He then chose [krînô] twenty men, and they went down to their ship and to the sea side; they drew the vessel into the water and got her mast and sails inside her; they bound the oars to the thole-pins with twisted thongs of leather, all in due course, and spread the white sails aloft, while their fine servants brought them their armor. Then they made the ship fast a little way out, came on shore again, got their suppers, and waited till night should fall.

But Penelope lay in her own room upstairs unable to eat or drink, and wondering whether her brave son would escape, or be overpowered by the wicked suitors. Like a lioness caught in the toils with huntsmen hemming her in on every side she thought and thought till she sank into a slumber, and lay on her bed bereft of thought and motion.

Then Athena bethought her of another matter, and made a vision in the likeness of Penelope's sister Iphthime daughter of Ikarios who had married Eumelos and lived in Pherai. She told the vision to go to the house of Odysseus, and to make Penelope leave off crying, so it came into her room by the hole through which the thong went for pulling the door to, and hovered over her head, saying,

"You are asleep, Penelope: the gods who live at ease will not suffer you to weep and be so sad. Your son has done them no wrong, so he will yet come back to you."

Penelope, who was sleeping sweetly at the gates of dreamland, answered, "Sister, why have you come here? You do not come very often, but I suppose that is because you live such a long way off. Am I, then, to leave off crying and refrain from all the sad thoughts that torture me? I, who have lost my brave and lion-hearted husband, who had every good quality [aretê] under heaven, and whose kleos was great over all Hellas and middle Argos; and now my darling son has gone off on board of a ship - a foolish man who has never been used to undergoing ordeals [ponos], nor to going about among gatherings of men. I am even more anxious about him than about my husband; I am all in a tremble when I think of him, lest something should happen to him, either from the people in the dêmos where he has gone, or at sea, for he has many enemies who are plotting against him, and are bent on killing him before he can return home."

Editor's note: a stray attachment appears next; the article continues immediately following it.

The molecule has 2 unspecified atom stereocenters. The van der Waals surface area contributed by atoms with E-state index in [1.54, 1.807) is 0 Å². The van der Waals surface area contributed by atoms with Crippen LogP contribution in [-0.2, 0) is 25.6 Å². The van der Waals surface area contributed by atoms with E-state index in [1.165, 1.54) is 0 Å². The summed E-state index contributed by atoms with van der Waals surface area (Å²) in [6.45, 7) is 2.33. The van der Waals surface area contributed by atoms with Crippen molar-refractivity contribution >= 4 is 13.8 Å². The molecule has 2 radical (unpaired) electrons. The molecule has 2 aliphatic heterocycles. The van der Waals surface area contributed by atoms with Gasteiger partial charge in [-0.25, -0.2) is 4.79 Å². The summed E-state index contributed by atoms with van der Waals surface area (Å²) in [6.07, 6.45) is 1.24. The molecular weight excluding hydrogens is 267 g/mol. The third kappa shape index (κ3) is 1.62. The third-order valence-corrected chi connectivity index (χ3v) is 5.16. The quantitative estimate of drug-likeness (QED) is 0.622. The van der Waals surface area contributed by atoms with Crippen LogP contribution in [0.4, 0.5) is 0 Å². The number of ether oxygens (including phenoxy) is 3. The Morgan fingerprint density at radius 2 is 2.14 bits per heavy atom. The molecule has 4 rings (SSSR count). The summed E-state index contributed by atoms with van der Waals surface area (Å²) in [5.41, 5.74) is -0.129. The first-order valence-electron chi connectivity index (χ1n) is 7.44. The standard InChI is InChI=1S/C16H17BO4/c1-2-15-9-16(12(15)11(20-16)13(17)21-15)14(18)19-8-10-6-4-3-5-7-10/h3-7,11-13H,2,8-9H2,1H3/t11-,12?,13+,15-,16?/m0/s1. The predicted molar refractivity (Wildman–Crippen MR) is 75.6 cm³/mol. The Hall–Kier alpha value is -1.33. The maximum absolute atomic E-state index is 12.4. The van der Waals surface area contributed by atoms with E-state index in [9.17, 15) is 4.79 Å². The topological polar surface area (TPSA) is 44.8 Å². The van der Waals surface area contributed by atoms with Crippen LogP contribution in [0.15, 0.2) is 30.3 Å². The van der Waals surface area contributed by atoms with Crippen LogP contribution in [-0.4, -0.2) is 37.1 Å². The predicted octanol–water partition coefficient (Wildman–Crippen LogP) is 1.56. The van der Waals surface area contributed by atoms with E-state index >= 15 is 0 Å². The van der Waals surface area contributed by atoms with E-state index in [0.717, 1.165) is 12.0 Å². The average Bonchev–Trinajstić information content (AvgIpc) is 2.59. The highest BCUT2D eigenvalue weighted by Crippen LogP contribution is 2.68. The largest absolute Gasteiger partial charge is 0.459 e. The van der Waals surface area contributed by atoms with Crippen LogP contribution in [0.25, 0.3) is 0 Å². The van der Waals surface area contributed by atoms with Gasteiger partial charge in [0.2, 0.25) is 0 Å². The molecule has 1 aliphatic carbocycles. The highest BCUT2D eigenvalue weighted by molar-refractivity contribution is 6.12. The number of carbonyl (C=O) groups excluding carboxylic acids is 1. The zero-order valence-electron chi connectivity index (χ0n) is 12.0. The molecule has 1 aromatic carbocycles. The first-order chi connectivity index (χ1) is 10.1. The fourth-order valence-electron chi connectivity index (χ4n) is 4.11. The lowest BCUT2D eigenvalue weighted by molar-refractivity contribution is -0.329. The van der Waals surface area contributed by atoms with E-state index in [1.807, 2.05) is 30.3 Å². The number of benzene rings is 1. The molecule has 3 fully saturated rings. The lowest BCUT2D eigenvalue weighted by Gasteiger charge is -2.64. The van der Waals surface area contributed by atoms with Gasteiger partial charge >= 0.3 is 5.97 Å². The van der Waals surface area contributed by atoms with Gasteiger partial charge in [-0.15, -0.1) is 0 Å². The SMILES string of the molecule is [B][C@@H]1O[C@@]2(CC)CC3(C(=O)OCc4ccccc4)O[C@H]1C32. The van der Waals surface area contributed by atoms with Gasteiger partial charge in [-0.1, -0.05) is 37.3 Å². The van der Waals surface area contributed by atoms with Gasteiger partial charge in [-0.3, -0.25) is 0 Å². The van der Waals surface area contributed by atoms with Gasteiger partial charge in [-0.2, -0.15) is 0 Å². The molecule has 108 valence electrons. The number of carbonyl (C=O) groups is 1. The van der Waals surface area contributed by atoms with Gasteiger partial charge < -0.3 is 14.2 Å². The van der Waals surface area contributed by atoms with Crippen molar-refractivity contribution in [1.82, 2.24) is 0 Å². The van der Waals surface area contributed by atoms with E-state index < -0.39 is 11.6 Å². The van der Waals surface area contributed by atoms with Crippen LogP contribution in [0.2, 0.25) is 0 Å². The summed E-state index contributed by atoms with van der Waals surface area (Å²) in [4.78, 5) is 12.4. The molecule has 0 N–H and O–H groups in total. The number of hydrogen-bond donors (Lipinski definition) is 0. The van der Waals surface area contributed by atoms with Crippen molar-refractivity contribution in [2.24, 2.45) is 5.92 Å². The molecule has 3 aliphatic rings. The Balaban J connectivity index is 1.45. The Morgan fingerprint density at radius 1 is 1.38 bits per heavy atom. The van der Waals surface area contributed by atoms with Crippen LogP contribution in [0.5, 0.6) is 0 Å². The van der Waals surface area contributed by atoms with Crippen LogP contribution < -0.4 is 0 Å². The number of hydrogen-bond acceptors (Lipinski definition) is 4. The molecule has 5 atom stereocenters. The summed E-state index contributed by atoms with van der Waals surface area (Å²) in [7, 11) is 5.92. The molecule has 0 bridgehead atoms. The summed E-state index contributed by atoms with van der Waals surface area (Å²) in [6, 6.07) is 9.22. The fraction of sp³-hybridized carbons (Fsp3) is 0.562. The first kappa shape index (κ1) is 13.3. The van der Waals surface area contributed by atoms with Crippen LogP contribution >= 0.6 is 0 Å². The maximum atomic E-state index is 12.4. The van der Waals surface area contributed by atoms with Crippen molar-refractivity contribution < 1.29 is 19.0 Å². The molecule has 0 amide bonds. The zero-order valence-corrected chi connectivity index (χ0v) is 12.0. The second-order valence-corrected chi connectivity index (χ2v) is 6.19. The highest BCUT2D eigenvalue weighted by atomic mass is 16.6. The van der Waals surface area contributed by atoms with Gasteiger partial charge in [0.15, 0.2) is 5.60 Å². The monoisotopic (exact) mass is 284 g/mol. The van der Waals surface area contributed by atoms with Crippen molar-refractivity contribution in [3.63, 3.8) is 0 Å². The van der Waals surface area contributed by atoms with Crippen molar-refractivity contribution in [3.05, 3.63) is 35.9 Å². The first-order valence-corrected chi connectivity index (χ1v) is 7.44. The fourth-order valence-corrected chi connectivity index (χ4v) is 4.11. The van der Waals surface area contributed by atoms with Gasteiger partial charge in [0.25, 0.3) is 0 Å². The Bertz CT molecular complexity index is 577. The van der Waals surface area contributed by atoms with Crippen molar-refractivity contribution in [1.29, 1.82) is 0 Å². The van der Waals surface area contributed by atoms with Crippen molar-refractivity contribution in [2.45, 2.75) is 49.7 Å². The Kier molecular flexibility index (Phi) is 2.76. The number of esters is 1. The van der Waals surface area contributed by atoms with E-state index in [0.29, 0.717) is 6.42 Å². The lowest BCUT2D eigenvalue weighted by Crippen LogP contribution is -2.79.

Then the vision said, "Take heart, and be not so much dismayed. There is one gone with him whom many a man would be glad enough to have stand by his side, I mean Athena; it is she who has compassion upon you, and who has sent me to bear you this message."

"Then," said Penelope, "if you are a god or have been sent here by divine commission, tell me also about that other unhappy one - is he still alive, or is he already dead and in the house of Hades?"

And the vision said, "I shall not tell you for certain whether he is alive or dead, and there is no use in idle conversation."

Then it vanished through the thong-hole of the door and was dissipated into thin air; but Penelope rose from her sleep refreshed and comforted, so vivid had been her dream.

Meantime the suitors went on board and sailed their ways over the sea, intent on murdering Telemakhos. Now there is a rocky islet called Asteris, of no great size, in mid channel between Ithaca and Samos, and there is a harbor on either side of it where a ship can lie. Here then the Achaeans placed themselves in ambush.